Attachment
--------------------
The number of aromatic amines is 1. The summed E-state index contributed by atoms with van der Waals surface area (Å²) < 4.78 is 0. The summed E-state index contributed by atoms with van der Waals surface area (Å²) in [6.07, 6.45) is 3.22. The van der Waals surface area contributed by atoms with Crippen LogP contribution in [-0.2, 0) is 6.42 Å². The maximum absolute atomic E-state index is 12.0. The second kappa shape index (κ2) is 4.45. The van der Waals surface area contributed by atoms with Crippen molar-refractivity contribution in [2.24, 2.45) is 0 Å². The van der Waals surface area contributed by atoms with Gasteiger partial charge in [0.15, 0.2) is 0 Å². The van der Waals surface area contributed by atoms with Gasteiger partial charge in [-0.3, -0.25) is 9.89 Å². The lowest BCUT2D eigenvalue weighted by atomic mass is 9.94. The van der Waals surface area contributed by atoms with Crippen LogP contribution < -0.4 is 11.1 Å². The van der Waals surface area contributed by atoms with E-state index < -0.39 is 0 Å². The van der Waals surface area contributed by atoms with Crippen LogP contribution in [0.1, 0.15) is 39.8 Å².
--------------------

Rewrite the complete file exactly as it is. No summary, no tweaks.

The number of aromatic amines is 1. The summed E-state index contributed by atoms with van der Waals surface area (Å²) < 4.78 is 0. The summed E-state index contributed by atoms with van der Waals surface area (Å²) in [6.07, 6.45) is 3.22. The van der Waals surface area contributed by atoms with Crippen LogP contribution in [-0.2, 0) is 6.42 Å². The maximum absolute atomic E-state index is 12.0. The second kappa shape index (κ2) is 4.45. The van der Waals surface area contributed by atoms with Crippen molar-refractivity contribution in [2.24, 2.45) is 0 Å². The van der Waals surface area contributed by atoms with Gasteiger partial charge in [0.15, 0.2) is 0 Å². The van der Waals surface area contributed by atoms with Gasteiger partial charge in [-0.3, -0.25) is 9.89 Å². The lowest BCUT2D eigenvalue weighted by atomic mass is 9.94. The van der Waals surface area contributed by atoms with Crippen LogP contribution < -0.4 is 11.1 Å². The van der Waals surface area contributed by atoms with E-state index < -0.39 is 0 Å². The van der Waals surface area contributed by atoms with Crippen LogP contribution in [0.1, 0.15) is 39.8 Å².